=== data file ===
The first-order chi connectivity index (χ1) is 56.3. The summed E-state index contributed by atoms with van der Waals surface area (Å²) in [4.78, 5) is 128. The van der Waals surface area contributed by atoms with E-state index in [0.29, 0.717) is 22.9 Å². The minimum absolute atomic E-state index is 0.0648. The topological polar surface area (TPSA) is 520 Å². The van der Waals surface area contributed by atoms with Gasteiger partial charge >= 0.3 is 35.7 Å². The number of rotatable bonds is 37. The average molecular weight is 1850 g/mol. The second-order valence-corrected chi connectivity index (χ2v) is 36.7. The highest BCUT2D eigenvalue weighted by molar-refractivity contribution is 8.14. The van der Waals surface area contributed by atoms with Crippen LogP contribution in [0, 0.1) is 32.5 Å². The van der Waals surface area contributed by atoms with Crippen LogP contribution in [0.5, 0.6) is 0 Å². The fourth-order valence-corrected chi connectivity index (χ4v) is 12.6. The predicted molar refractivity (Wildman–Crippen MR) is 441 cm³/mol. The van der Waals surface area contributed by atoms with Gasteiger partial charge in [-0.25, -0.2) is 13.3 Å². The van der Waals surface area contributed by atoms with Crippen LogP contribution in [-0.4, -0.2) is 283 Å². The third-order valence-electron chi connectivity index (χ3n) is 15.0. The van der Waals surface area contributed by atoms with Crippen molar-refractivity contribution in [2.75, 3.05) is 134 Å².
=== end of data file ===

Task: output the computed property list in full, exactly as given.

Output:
The first-order chi connectivity index (χ1) is 56.3. The summed E-state index contributed by atoms with van der Waals surface area (Å²) in [4.78, 5) is 128. The van der Waals surface area contributed by atoms with E-state index in [0.29, 0.717) is 22.9 Å². The minimum absolute atomic E-state index is 0.0648. The topological polar surface area (TPSA) is 520 Å². The van der Waals surface area contributed by atoms with Gasteiger partial charge >= 0.3 is 35.7 Å². The number of rotatable bonds is 37. The average molecular weight is 1850 g/mol. The second-order valence-corrected chi connectivity index (χ2v) is 36.7. The highest BCUT2D eigenvalue weighted by molar-refractivity contribution is 8.14. The van der Waals surface area contributed by atoms with Crippen LogP contribution in [0, 0.1) is 32.5 Å². The van der Waals surface area contributed by atoms with Crippen LogP contribution in [0.5, 0.6) is 0 Å². The fourth-order valence-corrected chi connectivity index (χ4v) is 12.6. The predicted molar refractivity (Wildman–Crippen MR) is 441 cm³/mol. The van der Waals surface area contributed by atoms with Gasteiger partial charge in [-0.25, -0.2) is 13.3 Å². The van der Waals surface area contributed by atoms with Crippen LogP contribution in [-0.4, -0.2) is 283 Å². The third-order valence-electron chi connectivity index (χ3n) is 15.0. The van der Waals surface area contributed by atoms with Crippen molar-refractivity contribution in [2.75, 3.05) is 134 Å².